A tale of two awards.
Within 12 hours of each other, the alternate (not even parallel) universes of B'way and "theatre" announced their season's honors. Granted the Tony "awards" proper are still to come. But Obies thankfully don't bother with the two-stage process, so their multiple nominations are in fact their awards.
To compare these lists is (as it is every year) an object lesson in the incredible gulf between theatre as experienced by those who practice and follow it devotedly, and those for whom it is well... tourism, frankly. Or hobby, or industry.
To fill their rigid, sometimes anachronistic categories, the Tonys end up honoring almost anyone who has the money to get to Broadway--and can stick it out long enough to get through awards season. This usually works out since these days usually not many more than four or five musicals or non-musicals can manage that anyway. Only 39 productions opened at all on Broadway this season. 16 of them were nominated across the categories of new and revived musicals and plays as well as "Special Theatrical Event."
This has already been called--by the Producing establishment--the most successful B'way season ever. Compare that 39, by the way, to the 67 from what now seem the halcyon days of 1980-1981. If you can stomach that contrast, now imagine the triple-digit figures that were routine before the 1960s and 70s....Although, here's a thought--it's possible that more productions open outside of Broadway now (whether officially "off-b'way" or not) and that the aggregate of professional NYC theatrical productions in a season might still be over 100? In which case the Tonys would be excluding 2/3rds of that total...
As for The Case of Well... it's surprising to look back in the Obie archives and see it didn't win one of those either! (Only actress Jane Houdyshell was cited--and she probably will win the only Tony for the show as well.) So what do Lisa Kron and, more importantly, producer Elizabeth McCann think this morning? It was McCann who pushed ahead against the odds to bring Well to B'way, in no small part to seek this very imprimatur. (The conventional thinking always is that since so few plays make it to B'way, anyone that opens has a shot!) Unfortunately she couldn't even keep the show running long enough to benefit from the nominations. To make the irony even more bitter, though, the closing of Well probably functioned as a self-fulfilling prophecy of sorts: the Tony poobah's don't like to nominate shows that have closed. Remember, think like a producer: nominating a closed show sells no tickets to nothin'. It's better for your business to nominate something even not your show than something you liked better that's "failed." (After all what message does that send--the "Best Play" couldn't sell tickets??? Does not compute!)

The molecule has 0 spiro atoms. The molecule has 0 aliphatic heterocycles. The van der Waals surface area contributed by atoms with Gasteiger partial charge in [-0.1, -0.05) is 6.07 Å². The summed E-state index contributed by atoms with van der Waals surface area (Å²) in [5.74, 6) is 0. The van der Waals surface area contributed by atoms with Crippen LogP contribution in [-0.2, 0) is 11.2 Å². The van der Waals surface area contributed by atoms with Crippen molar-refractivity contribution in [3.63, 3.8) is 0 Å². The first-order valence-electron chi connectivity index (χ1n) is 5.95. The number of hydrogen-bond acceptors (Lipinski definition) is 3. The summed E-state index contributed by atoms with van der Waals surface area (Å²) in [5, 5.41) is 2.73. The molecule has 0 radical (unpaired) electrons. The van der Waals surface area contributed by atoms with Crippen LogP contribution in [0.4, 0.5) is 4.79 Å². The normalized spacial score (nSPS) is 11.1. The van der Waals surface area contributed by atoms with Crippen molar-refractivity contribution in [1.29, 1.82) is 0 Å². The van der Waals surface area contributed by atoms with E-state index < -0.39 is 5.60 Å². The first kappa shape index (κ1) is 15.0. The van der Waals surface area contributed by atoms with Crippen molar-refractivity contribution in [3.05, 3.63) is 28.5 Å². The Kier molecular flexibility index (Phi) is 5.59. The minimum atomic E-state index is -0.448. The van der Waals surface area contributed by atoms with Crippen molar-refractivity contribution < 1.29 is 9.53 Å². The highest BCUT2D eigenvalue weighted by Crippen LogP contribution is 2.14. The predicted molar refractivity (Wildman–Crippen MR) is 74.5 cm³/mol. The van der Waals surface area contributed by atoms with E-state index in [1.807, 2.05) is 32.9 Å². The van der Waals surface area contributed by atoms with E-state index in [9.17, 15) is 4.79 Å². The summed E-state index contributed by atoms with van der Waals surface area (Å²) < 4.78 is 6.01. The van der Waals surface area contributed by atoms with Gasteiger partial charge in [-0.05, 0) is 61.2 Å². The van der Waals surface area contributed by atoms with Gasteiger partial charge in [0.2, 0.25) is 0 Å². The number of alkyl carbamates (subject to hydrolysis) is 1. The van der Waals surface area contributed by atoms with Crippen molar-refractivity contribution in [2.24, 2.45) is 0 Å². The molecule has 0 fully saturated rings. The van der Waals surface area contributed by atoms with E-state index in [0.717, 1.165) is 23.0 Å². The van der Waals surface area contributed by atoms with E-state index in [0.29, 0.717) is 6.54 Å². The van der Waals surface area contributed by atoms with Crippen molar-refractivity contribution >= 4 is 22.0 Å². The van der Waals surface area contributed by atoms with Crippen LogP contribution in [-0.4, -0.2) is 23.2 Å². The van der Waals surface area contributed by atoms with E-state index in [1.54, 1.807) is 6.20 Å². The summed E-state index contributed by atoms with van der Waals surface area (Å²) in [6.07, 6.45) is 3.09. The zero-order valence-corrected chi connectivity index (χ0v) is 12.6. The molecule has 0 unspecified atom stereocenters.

That the committee saw fit to nominate Kron as Best Actress was a gesture, I suppose. (Especially in place of Julia Roberts.) But the fact that David Lindsay-Abaire's weeper "Rabbit Hole" was clearly selected as the token American to go up against the Brits & Micks seems clearly strategic. "Rabbit Hole" is running, has a couple of TV stars, and makes people cry. Better for the industry. But, as the man says in Chinatown, "bad for the grass."
[Okay, correction: As a reader quickly pointed out to me, Rabbit Hole has closed, too! MTC needed to make room in the Biltmore for their other nominee, Shining City. (Quite a comeback for MTC, btw. Nice mini-story there.)... So there goes my whole theory, I guess? Or does this make the Rabbit Hole selection even more questionable?]
One thing I love about the OBIE's is how it is so not stereotypically "experimental" and, thus, unpredictable. Where else could Fringe-maestro John Clancy share Directing honors with Mr Professional Daniel Sullivan? Sullivan may have lent his marketable sleekness to Rabbit Hole uptown, but also gave the Public's Brit-import of Stuff Happens a dose of the great American acting tradition.
Other notable OBIE's: Allen Moyer, the set designer bumped from Well in its pursuit of B'way gold; the electric Gary Wilmes of Red Light Winter; Michael Cumpsty's Hamlet; Dana Ivey in that downtown radical GB Shaw's Mrs Warren's Profession; and Peter Francis James and Byron Jennings as those pathetic heroes of Stuff Happens, Powell and Blair.
OBIE named two Best Plays ("Achievement in Playwriting"): The Intelligent Design of Jenny Chow and The Lieutenant Of Inishmore. The runners-up ("Special Citation"): [title of show], In the Continuum, Ricky Ian Gordon's Orpheus and Eurydice...and Red Light Winter's Adam Rapp.
So I guess the OBIE and Pulitzer judges surprisingly saw eye to eye this year? At least they didn't feel obliged to genuflect for sub-par Durang. And at least they are able to include more worthy writers to balance out the overexposed Rapp and McDonagh.
Tuesday, May 16, 2006
A tale of two awards.